Beef exports totalled 119,850 metric tonnes (mt), up 7% from a year ago, and valued at $751.7 million, exceeding the previous record of $722.1 million reached in May 2018.
August exports accounted for 13.2% of total beef production, up from 12.5% a year ago. For beef muscle cuts only, the percentage exported was 11.2%, up from 10.4% last year.
USMEF’s president and CEO Dan Halstrom said US beef exports achieved “tremendous growth”, not only in the Asian markets, but also across the Western Hemisphere.
“USMEF is excited about the recent market access developments achieved by the Office of the US Trade Representative (USTR) and USDA, with favourable terms being preserved in Mexico, Canada and South Korea and trade talks getting underway with Japan,” said Halstrom.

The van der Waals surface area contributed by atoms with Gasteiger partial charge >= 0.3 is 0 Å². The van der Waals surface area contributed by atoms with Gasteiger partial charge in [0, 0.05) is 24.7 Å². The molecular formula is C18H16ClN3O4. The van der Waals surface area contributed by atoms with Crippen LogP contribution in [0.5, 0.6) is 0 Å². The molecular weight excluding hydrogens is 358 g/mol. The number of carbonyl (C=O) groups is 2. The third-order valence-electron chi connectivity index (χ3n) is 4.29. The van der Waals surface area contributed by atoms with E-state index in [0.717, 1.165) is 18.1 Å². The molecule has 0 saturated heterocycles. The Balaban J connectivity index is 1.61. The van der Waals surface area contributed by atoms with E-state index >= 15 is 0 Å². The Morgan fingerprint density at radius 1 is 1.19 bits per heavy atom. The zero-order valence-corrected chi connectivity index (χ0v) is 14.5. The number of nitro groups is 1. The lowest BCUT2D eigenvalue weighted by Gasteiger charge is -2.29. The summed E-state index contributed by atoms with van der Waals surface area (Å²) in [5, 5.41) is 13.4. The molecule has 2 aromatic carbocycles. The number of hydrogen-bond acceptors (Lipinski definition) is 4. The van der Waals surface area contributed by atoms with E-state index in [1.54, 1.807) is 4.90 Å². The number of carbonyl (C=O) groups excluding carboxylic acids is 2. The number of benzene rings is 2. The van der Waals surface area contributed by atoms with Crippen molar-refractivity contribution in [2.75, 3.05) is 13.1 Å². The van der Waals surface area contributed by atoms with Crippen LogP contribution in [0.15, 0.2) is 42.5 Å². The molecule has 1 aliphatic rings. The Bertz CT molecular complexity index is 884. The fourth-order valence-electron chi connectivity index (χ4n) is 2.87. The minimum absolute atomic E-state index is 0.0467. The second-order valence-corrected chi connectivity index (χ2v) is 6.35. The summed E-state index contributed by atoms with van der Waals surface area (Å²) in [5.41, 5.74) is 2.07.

“A trade agreement with Japan would bring opportunities for even greater expansion as US beef becomes more affordable for Japanese consumers and is back on a level playing field with Australian beef.”
US pork remained steady in comparison with last year’s volume, but USMEF revealed retaliatory duties in key markets continued to put pressure on the pork export value.
US pork currently faces retaliatory duties in two markets: China and Mexico. China’s duty rate on pork muscle cuts and variety meat increased from 12% to 37% in April and from 37% to 62% in July.
Mexico’s duty rate on pork muscle cuts increased from zero to 10% in June and jumped to 20% in July. At the beginning of June, Mexico also imposed a 15% on sausages and a 20% duty on some prepared or preserved hams and shoulders.
Halstrom added that retaliatory duties are clearly a “significant obstacle” for pork exports, despite a steady year.